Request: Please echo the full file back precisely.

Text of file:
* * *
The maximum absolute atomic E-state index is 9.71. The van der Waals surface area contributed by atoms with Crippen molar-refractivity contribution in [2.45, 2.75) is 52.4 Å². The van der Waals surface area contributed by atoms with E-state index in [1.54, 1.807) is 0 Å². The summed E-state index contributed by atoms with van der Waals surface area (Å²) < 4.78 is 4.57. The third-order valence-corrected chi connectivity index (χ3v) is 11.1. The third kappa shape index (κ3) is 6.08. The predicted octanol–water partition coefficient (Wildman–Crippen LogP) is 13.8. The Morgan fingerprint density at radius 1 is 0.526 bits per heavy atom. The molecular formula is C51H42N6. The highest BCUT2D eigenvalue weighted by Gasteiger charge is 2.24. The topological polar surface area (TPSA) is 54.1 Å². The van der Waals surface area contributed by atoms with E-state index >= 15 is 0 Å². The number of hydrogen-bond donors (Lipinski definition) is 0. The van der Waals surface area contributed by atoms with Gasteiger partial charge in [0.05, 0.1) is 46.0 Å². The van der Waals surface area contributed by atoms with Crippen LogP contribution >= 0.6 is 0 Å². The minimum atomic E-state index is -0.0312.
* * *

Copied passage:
The maximum absolute atomic E-state index is 9.71. The van der Waals surface area contributed by atoms with Crippen molar-refractivity contribution in [2.45, 2.75) is 52.4 Å². The van der Waals surface area contributed by atoms with E-state index in [1.54, 1.807) is 0 Å². The summed E-state index contributed by atoms with van der Waals surface area (Å²) < 4.78 is 4.57. The third-order valence-corrected chi connectivity index (χ3v) is 11.1. The third kappa shape index (κ3) is 6.08. The predicted octanol–water partition coefficient (Wildman–Crippen LogP) is 13.8. The Morgan fingerprint density at radius 1 is 0.526 bits per heavy atom. The molecular formula is C51H42N6. The highest BCUT2D eigenvalue weighted by Gasteiger charge is 2.24. The topological polar surface area (TPSA) is 54.1 Å². The van der Waals surface area contributed by atoms with E-state index >= 15 is 0 Å². The number of hydrogen-bond donors (Lipinski definition) is 0. The van der Waals surface area contributed by atoms with Gasteiger partial charge in [0.05, 0.1) is 46.0 Å². The van der Waals surface area contributed by atoms with Crippen LogP contribution >= 0.6 is 0 Å². The minimum atomic E-state index is -0.0312.